How to Use a Negative of an Image to Improve Your Retouching

How to Use a Negative of an Image to Improve Your Retouching

Great retouching is all about small details. They often make the difference between a well-retouched image and a world-class retouched image. However, seeing some of the details can be tricky. Especially when you are on the go and retouching on a laptop screen that doesn't offer the precision of a well-calibrated screen with a large color gamut. A couple of months ago I showed you a trick to see more details than what your eyes might see on an image by using a solar curve. In today's article, I am going to show you another technique that I often use to clean up small details. It is so easy you might end up wondering why you did not think of it before.

Each and every one of us sees things differently. For example, some people will be able to differentiate more colors than others. When teaching retouching, I see that some problems seem to be recurrent though. For example, when doing negative (or local) dodging and burning, people have a tendency to use more of the dodging layer to clean than the burning one. That was my case too a couple of months ago until I started using the technique I am about to show. On the opposite side, if you tend to correct more of the lighter things by burning them down, do not worry. This technique will work for you too and will help you in using both layers more, rather than just one of them.

Using dodging and burning in an equal way will help you achieve better results. Your work will be more consistent, and you are more likely to avoid changing areas that might not have needed any work in the first place.

Negative for Positive Results

So let's get into the technique by explaining the logic behind it. If you tend to correct darker zones by dodging them ,but not using the burning tool, what you could do to inverse that? To see darker zones lighter and lighter zones darker, a very simple negative of your image will help you get that. By creating a negative of your image, the darker zones will appear as lighter zones. So then to lighten things on a negative, you have to use the burning tool and darken them with the dodging tool. That is actually how photographers/printers use to do it in the darkroom, hence the name of the techniques. They burnt (over-exposed) the negative to make it lighter and dodged part of the negative to make it appear lighter.

Multiple techniques exist to create a negative in Photoshop in a non-destructive way. The two I use the most are either a simple Invert adjustment layer or a curve adjustment layer with the curve inverted. Both work great and show a similar result. This goes without saying, you should follow Julia Kuzmenko McKim's advice regarding local dodge and burn and working with the image in black and white for an easier editing process.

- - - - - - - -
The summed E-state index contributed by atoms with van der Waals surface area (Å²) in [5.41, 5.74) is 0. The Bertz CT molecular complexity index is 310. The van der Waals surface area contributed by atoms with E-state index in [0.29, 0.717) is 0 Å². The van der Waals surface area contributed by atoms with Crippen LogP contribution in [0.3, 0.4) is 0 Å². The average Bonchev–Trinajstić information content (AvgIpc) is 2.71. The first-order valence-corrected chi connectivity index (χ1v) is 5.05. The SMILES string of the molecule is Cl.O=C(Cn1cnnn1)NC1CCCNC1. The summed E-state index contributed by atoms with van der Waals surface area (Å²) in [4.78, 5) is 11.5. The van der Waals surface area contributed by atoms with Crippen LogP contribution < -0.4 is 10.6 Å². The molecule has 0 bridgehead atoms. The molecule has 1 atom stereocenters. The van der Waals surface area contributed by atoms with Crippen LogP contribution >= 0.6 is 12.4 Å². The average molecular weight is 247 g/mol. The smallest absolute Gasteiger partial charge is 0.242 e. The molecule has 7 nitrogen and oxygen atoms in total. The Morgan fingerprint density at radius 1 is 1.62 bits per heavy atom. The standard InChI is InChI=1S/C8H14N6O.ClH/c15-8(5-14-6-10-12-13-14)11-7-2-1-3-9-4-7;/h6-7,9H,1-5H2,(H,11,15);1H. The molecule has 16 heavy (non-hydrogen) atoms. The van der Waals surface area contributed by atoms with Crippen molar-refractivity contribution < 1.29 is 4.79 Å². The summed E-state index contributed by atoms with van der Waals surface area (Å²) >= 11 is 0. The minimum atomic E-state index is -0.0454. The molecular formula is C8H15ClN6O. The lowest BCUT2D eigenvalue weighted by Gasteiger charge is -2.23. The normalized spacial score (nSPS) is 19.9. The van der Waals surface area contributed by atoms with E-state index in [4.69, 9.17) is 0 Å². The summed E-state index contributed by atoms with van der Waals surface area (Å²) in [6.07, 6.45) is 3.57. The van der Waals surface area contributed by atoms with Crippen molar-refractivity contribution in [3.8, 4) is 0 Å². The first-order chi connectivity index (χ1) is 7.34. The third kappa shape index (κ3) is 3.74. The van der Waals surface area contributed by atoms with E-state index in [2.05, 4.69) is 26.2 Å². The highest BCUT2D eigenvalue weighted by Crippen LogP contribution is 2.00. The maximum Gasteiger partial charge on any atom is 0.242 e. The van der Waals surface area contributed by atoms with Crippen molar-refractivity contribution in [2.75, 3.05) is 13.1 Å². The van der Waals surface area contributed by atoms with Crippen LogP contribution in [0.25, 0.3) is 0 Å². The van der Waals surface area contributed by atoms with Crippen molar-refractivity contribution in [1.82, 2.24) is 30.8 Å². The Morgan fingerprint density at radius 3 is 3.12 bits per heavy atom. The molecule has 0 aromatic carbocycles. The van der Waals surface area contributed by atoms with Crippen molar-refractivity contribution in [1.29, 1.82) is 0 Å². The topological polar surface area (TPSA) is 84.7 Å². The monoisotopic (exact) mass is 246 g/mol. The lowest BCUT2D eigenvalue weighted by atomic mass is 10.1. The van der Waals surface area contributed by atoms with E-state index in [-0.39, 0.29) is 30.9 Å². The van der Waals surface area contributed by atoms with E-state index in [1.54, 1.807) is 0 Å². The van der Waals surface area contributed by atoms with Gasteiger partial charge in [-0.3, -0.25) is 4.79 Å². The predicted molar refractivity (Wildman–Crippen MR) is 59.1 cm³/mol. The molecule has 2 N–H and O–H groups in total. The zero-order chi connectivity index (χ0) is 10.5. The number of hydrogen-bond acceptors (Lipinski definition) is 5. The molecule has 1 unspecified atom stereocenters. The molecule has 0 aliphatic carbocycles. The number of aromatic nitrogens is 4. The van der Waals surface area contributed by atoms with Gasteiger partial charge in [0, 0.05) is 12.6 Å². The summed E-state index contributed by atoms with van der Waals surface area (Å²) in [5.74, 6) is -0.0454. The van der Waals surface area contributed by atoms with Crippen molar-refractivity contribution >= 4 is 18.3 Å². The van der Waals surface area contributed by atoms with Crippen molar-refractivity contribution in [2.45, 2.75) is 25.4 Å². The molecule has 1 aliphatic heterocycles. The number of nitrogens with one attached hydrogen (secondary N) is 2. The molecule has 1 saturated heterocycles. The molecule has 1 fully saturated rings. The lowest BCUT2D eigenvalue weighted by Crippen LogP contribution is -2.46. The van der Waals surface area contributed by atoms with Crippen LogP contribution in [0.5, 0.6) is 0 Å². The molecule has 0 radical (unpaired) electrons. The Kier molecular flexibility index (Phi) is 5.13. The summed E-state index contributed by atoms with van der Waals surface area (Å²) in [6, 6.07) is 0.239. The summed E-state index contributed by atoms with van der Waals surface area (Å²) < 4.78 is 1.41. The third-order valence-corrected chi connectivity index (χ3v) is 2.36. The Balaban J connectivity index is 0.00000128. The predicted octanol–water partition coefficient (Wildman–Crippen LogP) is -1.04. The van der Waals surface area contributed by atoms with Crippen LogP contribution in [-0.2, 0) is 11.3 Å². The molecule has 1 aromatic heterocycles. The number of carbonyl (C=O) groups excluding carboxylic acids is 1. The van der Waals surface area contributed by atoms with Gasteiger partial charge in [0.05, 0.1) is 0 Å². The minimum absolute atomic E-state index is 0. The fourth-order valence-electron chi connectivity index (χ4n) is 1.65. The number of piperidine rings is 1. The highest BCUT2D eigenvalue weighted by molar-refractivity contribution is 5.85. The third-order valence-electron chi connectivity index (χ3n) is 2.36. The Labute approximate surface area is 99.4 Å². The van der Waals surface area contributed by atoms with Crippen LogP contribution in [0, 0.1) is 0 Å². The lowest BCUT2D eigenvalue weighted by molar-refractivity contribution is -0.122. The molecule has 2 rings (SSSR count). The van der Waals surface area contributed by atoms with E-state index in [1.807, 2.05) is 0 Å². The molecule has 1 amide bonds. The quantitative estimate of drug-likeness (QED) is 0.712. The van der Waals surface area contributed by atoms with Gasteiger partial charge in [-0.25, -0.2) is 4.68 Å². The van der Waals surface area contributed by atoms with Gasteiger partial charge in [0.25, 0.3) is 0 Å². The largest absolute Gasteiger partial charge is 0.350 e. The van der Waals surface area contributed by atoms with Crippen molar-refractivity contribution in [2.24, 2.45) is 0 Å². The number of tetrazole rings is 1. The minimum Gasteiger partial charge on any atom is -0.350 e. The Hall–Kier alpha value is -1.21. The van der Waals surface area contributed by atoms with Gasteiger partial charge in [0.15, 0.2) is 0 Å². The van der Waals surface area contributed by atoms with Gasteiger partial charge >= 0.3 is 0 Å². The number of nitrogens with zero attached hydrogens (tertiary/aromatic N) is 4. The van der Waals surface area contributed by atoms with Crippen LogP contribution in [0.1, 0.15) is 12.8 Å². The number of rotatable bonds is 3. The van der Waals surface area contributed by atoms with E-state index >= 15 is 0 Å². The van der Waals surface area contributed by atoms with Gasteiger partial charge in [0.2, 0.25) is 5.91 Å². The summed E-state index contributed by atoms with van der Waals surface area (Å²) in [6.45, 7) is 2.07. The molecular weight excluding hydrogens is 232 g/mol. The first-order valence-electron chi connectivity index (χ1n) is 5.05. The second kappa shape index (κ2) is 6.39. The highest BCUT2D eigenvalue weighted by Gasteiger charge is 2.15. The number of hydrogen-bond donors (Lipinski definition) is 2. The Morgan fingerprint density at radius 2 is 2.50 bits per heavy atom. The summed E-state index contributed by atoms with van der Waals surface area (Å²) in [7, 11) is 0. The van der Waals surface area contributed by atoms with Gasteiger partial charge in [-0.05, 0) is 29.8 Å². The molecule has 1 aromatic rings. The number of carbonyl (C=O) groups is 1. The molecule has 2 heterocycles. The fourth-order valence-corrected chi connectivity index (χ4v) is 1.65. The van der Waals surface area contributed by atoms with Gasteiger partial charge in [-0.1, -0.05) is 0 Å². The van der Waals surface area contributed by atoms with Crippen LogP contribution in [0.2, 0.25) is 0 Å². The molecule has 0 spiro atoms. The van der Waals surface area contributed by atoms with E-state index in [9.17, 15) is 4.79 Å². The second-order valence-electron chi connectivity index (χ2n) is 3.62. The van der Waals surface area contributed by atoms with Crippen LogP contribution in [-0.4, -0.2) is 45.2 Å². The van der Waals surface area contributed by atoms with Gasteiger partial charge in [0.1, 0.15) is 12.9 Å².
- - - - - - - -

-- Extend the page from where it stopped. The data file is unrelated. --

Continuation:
And the same image zoomed in slightly more:

Note that both are unedited files with black and white visual help layers so that you can see the work that should be done using local dodge and burn, like I would when retouching.

Using both an adjustment layer that displays your image in black and white as well as one that shows its negative is a good way to obtain awesome results faster and more easily. Regarding the negative, be careful not leaving it active for the whole dodging and burning process. Otherwise you will just inverse your problem. The goal of the negative visual help layer is to help you see things you might have troubles seeing otherwise. By leaving it active, it will not help you. So enable and disable it every so often during your local dodge and burn process and you should see an evolution.

Not Limited to Dodging and Burning

The negative visual help layer is a very powerful tool for local dodge and burn, however it does not stop there. I use it when cleaning up an image with the healing brush tool and clone stamp tool in certain areas. For example, small backlit hair can be a pain to see clearly and clean up. Using a negative layer with added contrast can make a difference and ease that process for you. Another example is cleaning stray hair strands. I find it easier to do it using a negative layer, sometimes with added contrast using another curve on top of it.

Working with an inverted visual help layer on top of your other layers can take a little bit of time to get used to. Especially for the dodging and burning part, as you might be tempted to lighten things using the dodging layer. However, burning will make things look lighter when the negative is active. Also, do not forget to keep your visual help layers on top of all the others and delete them once your retouching is done, otherwise you might end up with some weird inconsistencies.​

Log in or register to post comments
Alice Avenne's picture

As always, great article!

Jason Ranalli's picture

Great article! I find that these kinds of checks are essential to actually being able to see what it is you're trying to fix.

Jason Vinson's picture


Jason Brietstein's picture

Now my secret is out. A secret I learned on youtube.

Ankur Prem's picture


Chris Tarantino's picture

Having taught this method for over a decade I feel the need to warn that its extremely easy to go over board with retouching when using it. Its best used when irregularities are difficult to see when in Positive(normal) view.
Nice article though.